Egyptian doctor becomes first Arab recognized for saving Jews during Holocaust

Dr. Mohamed Helmy, who went to Berlin to study medicine and was himself arrested by the Nazi regime, later helped save four Jews. He now joins the ranks of so-called 'righteous gentiles.'

Sebastian Scheiner/AP
Irena Steinfeldt, an official at Israel's Yad Vashem Holocaust memorial, shows a certificate recognizing Mohamed Helmy, an Egyptian doctor in Berlin, as 'Righteous Among Nations' for saving a Jewish family during the Holocaust, in Jerusalem, Monday, Sept. 30, 2013.

Yad Vashem, Israel's Holocaust memorial museum, has added an Egyptian doctor to the ranks of Gentiles recognized as “Righteous Among Nations” for aiding Jews during the Holocaust.

Dr. Mohamed Helmy is the first Arab to be honored in the 50-year span of the project, which has recognized 24,911 individuals from 44 countries.

Yad Vashem, located in Jerusalem, learned of Helmy through letters written by several Jewish survivors he helped. The letters were found in a Berlin archive and recently passed along to Yad Vashem’s Righteous Among Nations department.

Helmy  moved to Berlin for medical studies in 1922 and went on to work at a hospital, but his professional progress was thwarted by Nazi racial policies, and he was even arrested in 1939 and held for a year. Nevertheless, when a 21-year-old Jewish patient of his, Anna Boros (later Gutman), sought his help, he sheltered her in a cabin he owned in Berlin and moved her to friends’ homes from time to time to prevent her from being discovered.  He also helped to hide three of her relatives, with the help of Frieda Szturmann, whom Yad Vashem has honored along with Helmy.

The recognition of Righteous Among Nations is inspired by an idea from the Mishnah, “Whosoever saves a single life, saves an entire universe.” The background of those who have been honored so far varies widely, from intellectuals to illiterate laborers, from Muslims to nuns, from a zoo director to a circus owner.

But they generally share one or more of the following characteristics, according to Yad Vashem: They hid Jews in their home or on their property, provided false papers and false identities, smuggled Jews or helped them escape, and rescued Jewish children.

A commission of Holocaust survivors, researchers, and historians currently chaired by retired Israeli Supreme Court Justice Jacob Turkel reviews each potential honoree. The commission decided in March to honor Helmy and Szturmann, who have both passed away, but delayed the announcement until yesterday in an attempt to notify relatives first, according to Yad Vashem spokeswoman Estee Yaari.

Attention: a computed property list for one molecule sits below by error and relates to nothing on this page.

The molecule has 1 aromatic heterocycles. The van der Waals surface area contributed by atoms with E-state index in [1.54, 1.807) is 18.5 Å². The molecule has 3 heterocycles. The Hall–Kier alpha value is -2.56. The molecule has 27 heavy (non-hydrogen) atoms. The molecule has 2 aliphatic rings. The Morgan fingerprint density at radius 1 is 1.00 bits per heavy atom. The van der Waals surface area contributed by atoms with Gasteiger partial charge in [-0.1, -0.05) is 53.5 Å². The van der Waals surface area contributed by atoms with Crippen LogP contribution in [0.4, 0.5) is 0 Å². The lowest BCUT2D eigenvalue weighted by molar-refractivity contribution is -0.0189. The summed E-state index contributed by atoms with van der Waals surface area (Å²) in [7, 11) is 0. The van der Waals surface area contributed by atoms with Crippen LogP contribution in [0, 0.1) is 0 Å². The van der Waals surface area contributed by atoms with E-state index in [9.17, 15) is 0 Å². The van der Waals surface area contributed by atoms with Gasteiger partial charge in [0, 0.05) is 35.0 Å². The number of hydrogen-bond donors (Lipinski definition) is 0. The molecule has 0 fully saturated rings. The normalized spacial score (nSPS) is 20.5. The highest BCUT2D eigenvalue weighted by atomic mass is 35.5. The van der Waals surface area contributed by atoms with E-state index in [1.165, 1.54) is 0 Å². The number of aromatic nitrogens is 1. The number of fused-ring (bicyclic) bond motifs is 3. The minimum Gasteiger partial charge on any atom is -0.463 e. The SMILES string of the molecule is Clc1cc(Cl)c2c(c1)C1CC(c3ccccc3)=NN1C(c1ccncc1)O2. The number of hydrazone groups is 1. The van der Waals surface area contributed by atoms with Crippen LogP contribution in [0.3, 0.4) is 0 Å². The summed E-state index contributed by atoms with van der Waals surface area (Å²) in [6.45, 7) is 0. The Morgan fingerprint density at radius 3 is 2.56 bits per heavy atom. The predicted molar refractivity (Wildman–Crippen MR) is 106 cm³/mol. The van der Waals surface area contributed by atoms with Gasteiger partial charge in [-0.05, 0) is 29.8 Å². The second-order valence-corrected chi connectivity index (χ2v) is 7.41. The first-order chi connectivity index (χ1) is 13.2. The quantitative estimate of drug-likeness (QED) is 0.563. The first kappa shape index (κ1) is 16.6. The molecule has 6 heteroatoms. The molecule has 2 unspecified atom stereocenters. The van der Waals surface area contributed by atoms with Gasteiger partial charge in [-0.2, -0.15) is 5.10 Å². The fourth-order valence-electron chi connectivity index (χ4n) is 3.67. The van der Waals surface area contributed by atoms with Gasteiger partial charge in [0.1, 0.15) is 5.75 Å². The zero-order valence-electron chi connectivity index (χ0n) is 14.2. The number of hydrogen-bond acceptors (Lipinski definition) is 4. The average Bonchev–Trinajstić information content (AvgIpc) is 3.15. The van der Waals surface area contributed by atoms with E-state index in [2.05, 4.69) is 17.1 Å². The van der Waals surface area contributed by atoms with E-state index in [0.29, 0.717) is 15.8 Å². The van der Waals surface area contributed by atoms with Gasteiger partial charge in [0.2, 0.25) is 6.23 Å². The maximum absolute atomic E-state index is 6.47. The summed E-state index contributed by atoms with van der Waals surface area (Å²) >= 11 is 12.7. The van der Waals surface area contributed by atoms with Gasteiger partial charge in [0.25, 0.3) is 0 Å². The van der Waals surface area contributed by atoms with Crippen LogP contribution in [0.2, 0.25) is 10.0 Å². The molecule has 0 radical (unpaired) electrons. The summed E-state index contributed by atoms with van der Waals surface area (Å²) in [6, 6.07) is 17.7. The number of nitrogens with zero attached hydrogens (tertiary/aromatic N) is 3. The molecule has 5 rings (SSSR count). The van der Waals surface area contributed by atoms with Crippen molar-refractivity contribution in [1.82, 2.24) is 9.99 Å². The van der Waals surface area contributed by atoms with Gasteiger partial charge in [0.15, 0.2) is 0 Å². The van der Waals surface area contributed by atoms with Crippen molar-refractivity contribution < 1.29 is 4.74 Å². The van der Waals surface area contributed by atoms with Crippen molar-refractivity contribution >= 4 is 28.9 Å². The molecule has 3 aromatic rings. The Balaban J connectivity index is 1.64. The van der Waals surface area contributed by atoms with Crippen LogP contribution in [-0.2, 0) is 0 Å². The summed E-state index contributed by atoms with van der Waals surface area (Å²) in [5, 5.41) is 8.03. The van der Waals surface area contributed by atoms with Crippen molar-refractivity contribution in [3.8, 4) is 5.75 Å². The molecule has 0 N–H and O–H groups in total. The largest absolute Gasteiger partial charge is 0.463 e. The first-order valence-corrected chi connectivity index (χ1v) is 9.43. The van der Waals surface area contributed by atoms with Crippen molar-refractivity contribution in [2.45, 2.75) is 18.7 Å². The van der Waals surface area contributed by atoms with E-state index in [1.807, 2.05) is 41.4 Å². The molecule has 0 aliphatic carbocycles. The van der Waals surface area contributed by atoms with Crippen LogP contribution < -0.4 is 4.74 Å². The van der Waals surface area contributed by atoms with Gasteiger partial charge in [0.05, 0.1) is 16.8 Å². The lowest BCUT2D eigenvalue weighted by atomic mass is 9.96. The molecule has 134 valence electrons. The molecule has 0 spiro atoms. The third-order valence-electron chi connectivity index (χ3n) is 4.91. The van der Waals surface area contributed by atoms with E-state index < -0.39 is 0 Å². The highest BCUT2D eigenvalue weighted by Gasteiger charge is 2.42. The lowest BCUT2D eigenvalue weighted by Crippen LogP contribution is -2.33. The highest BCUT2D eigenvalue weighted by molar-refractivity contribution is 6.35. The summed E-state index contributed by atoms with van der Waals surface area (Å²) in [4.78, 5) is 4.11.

“We hope maybe [the announcement] will help us find the next of kin,” she says, adding that the announcement was also published on Yad Vashem’s Arabic website. Among the Arab outlets that picked up the story was Egypt’s Al-Ahram newspaper.

Since the announcement yesterday, Yad Vashem has received a number of inquiries from relatives of Anna Boros Gutman, says Ms. Yaari, but they are still hoping to hear from relatives of Helmy.

You've read  of  free articles. Subscribe to continue.
Real news can be honest, hopeful, credible, constructive.
What is the Monitor difference? Tackling the tough headlines – with humanity. Listening to sources – with respect. Seeing the story that others are missing by reporting what so often gets overlooked: the values that connect us. That’s Monitor reporting – news that changes how you see the world.

Dear Reader,

About a year ago, I happened upon this statement about the Monitor in the Harvard Business Review – under the charming heading of “do things that don’t interest you”:

“Many things that end up” being meaningful, writes social scientist Joseph Grenny, “have come from conference workshops, articles, or online videos that began as a chore and ended with an insight. My work in Kenya, for example, was heavily influenced by a Christian Science Monitor article I had forced myself to read 10 years earlier. Sometimes, we call things ‘boring’ simply because they lie outside the box we are currently in.”

If you were to come up with a punchline to a joke about the Monitor, that would probably be it. We’re seen as being global, fair, insightful, and perhaps a bit too earnest. We’re the bran muffin of journalism.

But you know what? We change lives. And I’m going to argue that we change lives precisely because we force open that too-small box that most human beings think they live in.

The Monitor is a peculiar little publication that’s hard for the world to figure out. We’re run by a church, but we’re not only for church members and we’re not about converting people. We’re known as being fair even as the world becomes as polarized as at any time since the newspaper’s founding in 1908.

We have a mission beyond circulation, we want to bridge divides. We’re about kicking down the door of thought everywhere and saying, “You are bigger and more capable than you realize. And we can prove it.”

If you’re looking for bran muffin journalism, you can subscribe to the Monitor for $15. You’ll get the Monitor Weekly magazine, the Monitor Daily email, and unlimited access to

QR Code to Egyptian doctor becomes first Arab recognized for saving Jews during Holocaust
Read this article in
QR Code to Subscription page
Start your subscription today